Attorneys for master rigger William Rapetti alleged in court Thursday that the supervisor for the lead contractor on the site of the deadly 2008 crane collapse in Midtown Manhattan was seen with St. Patrick’s Day “revelers” – who were on a “bar crawl” – at the time of the accident.
Rapetti was supervising the “jump” or extension of a 200-ft tower crane from the 18th floor of a rising condominium on East 51st Street when the crane collapsed and killed seven people, including the crane operator, five members of the rigging crew and one nearby resident.
At the same time as the accident, which occurred on Saturday, March 13, a St. Patrick’s Day-themed “bar crawl” was going on just down the street, according to testimony from Officer Tom Carpenter of the NYPD, who was working crowd control that day. Carpenter told the court he saw workers in hardhats returning from the area of the bar crawl to the construction site after the crane collapsed. One of the workers told Carpenter, “[My] brothers are up there,” referring to the fallen crane, Carpenter said during questioning.
During later testimony from the former Manhattan investigator with the Occupational Safety and Health Administration, Richard Mendelson, Rappetti’s attorney Arthur L. Aidala alleged that the supervisor for the project’s lead contractor, Joy Contractors, Elizabeth, N.J., was one of the workers who had been hanging around near the partiers.
“We know,” Aidala said after Thursday’s hearing, that the supervisor was off-site “near the St. Patrick’s Day revelers” at the time of the collapse.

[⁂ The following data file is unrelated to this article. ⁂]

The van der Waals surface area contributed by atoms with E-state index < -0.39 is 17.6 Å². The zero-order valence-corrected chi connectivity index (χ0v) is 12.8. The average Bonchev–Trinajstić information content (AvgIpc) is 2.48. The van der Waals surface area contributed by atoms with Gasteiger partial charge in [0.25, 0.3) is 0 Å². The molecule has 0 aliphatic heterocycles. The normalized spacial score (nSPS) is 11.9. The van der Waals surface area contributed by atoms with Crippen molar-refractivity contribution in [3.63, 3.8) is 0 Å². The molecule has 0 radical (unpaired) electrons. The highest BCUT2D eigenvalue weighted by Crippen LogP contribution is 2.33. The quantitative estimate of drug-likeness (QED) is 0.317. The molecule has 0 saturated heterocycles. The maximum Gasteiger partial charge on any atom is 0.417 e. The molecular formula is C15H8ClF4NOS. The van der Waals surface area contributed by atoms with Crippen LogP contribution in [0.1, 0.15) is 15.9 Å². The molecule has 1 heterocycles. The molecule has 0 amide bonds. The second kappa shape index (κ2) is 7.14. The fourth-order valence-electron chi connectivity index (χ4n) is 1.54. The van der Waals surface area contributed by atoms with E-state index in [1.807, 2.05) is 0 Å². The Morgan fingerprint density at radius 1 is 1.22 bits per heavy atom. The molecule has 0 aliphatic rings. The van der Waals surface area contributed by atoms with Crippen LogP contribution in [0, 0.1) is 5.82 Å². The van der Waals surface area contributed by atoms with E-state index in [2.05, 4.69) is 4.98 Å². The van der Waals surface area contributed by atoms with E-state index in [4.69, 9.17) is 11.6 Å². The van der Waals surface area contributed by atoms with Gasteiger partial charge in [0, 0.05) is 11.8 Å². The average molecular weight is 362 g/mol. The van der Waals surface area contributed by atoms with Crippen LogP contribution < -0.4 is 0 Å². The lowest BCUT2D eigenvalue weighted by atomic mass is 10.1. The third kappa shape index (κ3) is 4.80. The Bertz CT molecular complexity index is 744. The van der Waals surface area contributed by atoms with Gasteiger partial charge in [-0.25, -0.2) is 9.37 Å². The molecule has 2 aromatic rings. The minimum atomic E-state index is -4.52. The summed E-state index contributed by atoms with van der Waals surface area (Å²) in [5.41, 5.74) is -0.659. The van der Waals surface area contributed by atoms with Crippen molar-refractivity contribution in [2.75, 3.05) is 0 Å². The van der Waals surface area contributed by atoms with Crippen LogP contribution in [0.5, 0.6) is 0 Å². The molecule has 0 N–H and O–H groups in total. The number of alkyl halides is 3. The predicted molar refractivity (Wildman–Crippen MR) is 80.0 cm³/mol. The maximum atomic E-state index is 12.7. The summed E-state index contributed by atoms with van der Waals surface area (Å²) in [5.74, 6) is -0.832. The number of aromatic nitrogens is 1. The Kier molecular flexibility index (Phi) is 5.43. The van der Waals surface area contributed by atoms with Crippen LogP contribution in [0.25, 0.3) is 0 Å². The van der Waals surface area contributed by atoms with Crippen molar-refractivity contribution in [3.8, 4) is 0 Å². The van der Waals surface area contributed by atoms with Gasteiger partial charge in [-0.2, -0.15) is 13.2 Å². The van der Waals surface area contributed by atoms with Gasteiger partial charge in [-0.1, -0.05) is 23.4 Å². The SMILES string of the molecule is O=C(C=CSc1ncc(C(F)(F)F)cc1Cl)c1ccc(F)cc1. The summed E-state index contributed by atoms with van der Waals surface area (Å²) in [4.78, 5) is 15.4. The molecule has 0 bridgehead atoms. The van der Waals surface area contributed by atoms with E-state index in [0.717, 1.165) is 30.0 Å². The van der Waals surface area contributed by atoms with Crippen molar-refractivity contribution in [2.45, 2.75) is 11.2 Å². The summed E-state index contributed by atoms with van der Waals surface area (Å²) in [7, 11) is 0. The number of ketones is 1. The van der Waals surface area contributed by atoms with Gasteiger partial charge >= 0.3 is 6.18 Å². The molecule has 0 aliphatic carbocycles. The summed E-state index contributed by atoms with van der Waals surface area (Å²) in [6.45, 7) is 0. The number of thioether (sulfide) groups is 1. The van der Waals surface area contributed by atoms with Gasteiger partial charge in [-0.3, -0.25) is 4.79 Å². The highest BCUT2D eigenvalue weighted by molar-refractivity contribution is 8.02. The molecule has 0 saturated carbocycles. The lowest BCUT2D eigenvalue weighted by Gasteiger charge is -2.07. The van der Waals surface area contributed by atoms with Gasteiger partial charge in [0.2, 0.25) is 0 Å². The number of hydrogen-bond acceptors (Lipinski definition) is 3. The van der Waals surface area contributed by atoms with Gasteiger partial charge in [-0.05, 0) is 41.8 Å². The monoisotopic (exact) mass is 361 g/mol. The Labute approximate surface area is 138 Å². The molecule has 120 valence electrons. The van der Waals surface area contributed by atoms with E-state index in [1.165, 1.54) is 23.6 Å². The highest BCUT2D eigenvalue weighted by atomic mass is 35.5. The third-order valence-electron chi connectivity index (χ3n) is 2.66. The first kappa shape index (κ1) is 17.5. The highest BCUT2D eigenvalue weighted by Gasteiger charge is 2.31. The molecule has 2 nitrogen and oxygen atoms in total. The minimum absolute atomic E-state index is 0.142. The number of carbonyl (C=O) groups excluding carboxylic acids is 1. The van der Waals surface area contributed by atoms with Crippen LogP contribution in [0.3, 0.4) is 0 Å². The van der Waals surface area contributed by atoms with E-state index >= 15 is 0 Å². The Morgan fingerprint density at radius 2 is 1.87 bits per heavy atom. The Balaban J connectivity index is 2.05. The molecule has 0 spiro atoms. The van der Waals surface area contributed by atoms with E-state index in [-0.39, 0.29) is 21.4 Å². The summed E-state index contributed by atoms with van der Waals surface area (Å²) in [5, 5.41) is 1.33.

While questioning Mendelson, Aidala asked if there were any OSHA regulations that required the Joy Contractors supervisor to be on the job site if he was working that day.
“No,” Mendelson said.
Although Aidala stopped short of accusing the supervisor, himself, of drinking on the job, he asked Mendelson if there were any OSHA regulations prohibiting employees from consuming alcohol on the job, to which Mendelson also replied, “No.”
Mendelson remained on the hot seat when Aidala’s questioning turned to OSHA’s investigation of the cause of the accident. Rapetti’s attorneys attacked the credibility of both Mendelson and the report on the accident– which was largely relied upon to indict Rapetti – for misidentifying parts of the crane, not subpoenaing evidence that might have contradicting his assertion of Rapetti’s guilt and contending that the accident had but a single cause. Prosecutors largely relied on OSHA’s report to indict Rapetti for multiple charges of manslaughter, criminally negligent homicide, assault and reckless endangerment, for which he can serve 27 years in prison.
OSHA has maintained that regulations called for Rapetti to support the crane with eight slings, as opposed to the four allegedly faulty and poorly installed ones that it claimed he used. Aidala even attempted to challenge the integrity of the slings and come-alongs that were admitted as evidence, trying to raise doubts that they came from the collapsed crane.
Aidala asked Mendelson to demonstrate on one of the prosecutor’s photographs how he would have preferred Rapetti to secure the slings to the crane on March 15, 2008. Mendelson gestured to a part of the crane’s mast that he said had no rough edges, and Aidala asked him to identify a component behind it.
“That’s one of the legs,” he answered.
It was the piston, Aidala corrected, and he argued the crane’s unorthodox configuration made it impossible to conform slings to OSHA regulations.
Mendelson countered that he should have asked for the manufacturer’s guidance, in that case.
And although OSHA processed subpoenas about the crane’s slings and come-alongs, it did not request the crane's computer, which was recovered from the debris. Mendelson admitted that information from the crane’s computer “could be” useful to an investigation but when told by Aidala that the computer of the Favelle Favco M440E crane had had several problems prior to the collapse, Mendelson said he was not aware of that. He also admitted he was unaware that the city’s Department of Buildings had initially rejected plans to support the crane with “friction” rather than ground bolting.